Almost two-thirds of the 329,509 complaints received by the Financial Ombudsman Service (FOS) over the past year were about payment protection insurance (PPI).
While the number of PPI complaints reported reduced by half compared to the previous year, a greater proportion of them came from claims management firms. Some 79% of complaints were filed by such companies, compared to 72% in 2014 and just 57% in 2013.
The increase in activity from the claims firms comes despite the FOS telling consumers using a claims manager won't give them a better chance of 'winning' their complaint and is "likely to significantly reduce any compensation they receive".
For example, moneybackppi.com, a PPI claims firm advertising on Google, charges a 15% (12.5% plus VAT) cut of any compensation awarded as its fee. And its website insists that this is a "low and competitive fee".
However, the FOS added that it recognised some people prefer to pay someone to complain for them and so it works with the companies to dissuade them from referring cases to it unnecessarily.
Current account and payday loan complaints
In the past year, the FOS also said it has seen a sharp spike in complaints about current accounts and payday loans.
Problems with current accounts were up by 78% to 35,344 and were mainly driven by complaints relating to packaged accounts – accounts that come with a range of extras, such as insurance, usually for a monthly fee. These accounted for almost two-thirds of current account complaints, and the number of packaged account complaints was up 278% year-on-year.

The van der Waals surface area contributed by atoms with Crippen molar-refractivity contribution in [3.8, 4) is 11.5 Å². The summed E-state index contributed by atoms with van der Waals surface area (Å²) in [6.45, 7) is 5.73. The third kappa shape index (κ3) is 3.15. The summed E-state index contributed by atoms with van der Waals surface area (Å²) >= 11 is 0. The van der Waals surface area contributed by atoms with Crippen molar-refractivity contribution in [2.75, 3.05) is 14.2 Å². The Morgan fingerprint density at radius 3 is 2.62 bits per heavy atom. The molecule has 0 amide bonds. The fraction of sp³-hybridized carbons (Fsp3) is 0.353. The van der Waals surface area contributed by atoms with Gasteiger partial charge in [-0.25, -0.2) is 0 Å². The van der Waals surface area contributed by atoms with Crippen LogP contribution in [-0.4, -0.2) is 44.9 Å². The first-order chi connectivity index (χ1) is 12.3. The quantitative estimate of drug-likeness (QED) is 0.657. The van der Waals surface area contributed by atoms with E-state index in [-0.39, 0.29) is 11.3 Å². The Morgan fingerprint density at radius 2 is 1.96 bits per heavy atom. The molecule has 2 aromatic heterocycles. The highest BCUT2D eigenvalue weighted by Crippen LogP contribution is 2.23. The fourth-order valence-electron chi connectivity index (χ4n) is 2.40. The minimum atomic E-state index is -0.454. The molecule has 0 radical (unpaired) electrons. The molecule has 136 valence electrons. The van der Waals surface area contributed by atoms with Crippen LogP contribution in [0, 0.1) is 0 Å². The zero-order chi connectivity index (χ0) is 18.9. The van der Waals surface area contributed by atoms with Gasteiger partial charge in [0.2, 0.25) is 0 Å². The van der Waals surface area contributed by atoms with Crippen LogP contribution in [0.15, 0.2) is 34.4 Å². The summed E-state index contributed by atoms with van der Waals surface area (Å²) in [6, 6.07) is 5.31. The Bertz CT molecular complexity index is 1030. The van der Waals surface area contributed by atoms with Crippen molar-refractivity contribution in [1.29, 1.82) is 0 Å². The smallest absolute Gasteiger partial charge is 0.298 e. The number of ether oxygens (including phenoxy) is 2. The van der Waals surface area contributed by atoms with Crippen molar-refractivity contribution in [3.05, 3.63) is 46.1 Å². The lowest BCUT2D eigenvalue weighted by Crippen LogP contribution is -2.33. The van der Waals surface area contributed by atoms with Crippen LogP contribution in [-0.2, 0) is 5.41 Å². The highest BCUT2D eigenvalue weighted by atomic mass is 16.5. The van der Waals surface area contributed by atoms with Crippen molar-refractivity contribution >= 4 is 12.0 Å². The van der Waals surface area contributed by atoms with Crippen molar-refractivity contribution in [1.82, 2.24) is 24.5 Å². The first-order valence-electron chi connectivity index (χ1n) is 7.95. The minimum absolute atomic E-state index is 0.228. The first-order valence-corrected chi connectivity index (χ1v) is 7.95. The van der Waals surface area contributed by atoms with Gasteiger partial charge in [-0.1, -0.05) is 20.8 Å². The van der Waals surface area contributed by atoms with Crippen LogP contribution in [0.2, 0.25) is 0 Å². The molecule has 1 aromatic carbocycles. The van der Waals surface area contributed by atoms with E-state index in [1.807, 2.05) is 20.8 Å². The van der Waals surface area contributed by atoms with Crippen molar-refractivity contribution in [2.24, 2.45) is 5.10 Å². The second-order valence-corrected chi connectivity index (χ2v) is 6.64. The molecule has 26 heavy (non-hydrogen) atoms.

The FOS said it upheld 36% of all current account complaints in the 12 months to March 2015, compared to 40% a year earlier.
Meanwhile, complaints about payday loans rose by 46% on the previous year, with the FOS dealing with 1,157 new complaints. FOS data also showed that consumers in the North East were more likely to complain about PPI.
In the FOS' 15-year history, it has answered 15 million consumer enquiries and sorted out 2.8 million disputes between financial companies and customers.
Chief ombudsman, Caroline Wayman, explained: "The world has moved on and changed significantly since I first joined the ombudsman as an adjudicator in 2001. Yet our workload over the last 15 years has been constantly dominated by the past - clearing up the fall-out of the mass claims and mis-selling scandals of the last decade and a half.
"But 15 years of sorting out millions of these problems have given us unparalleled experience, knowledge and understanding of why complaints happen – and how they could be avoided in future. That's why our focus continues to be on complaints prevention and sorting things out pragmatically as soon as problems emerge."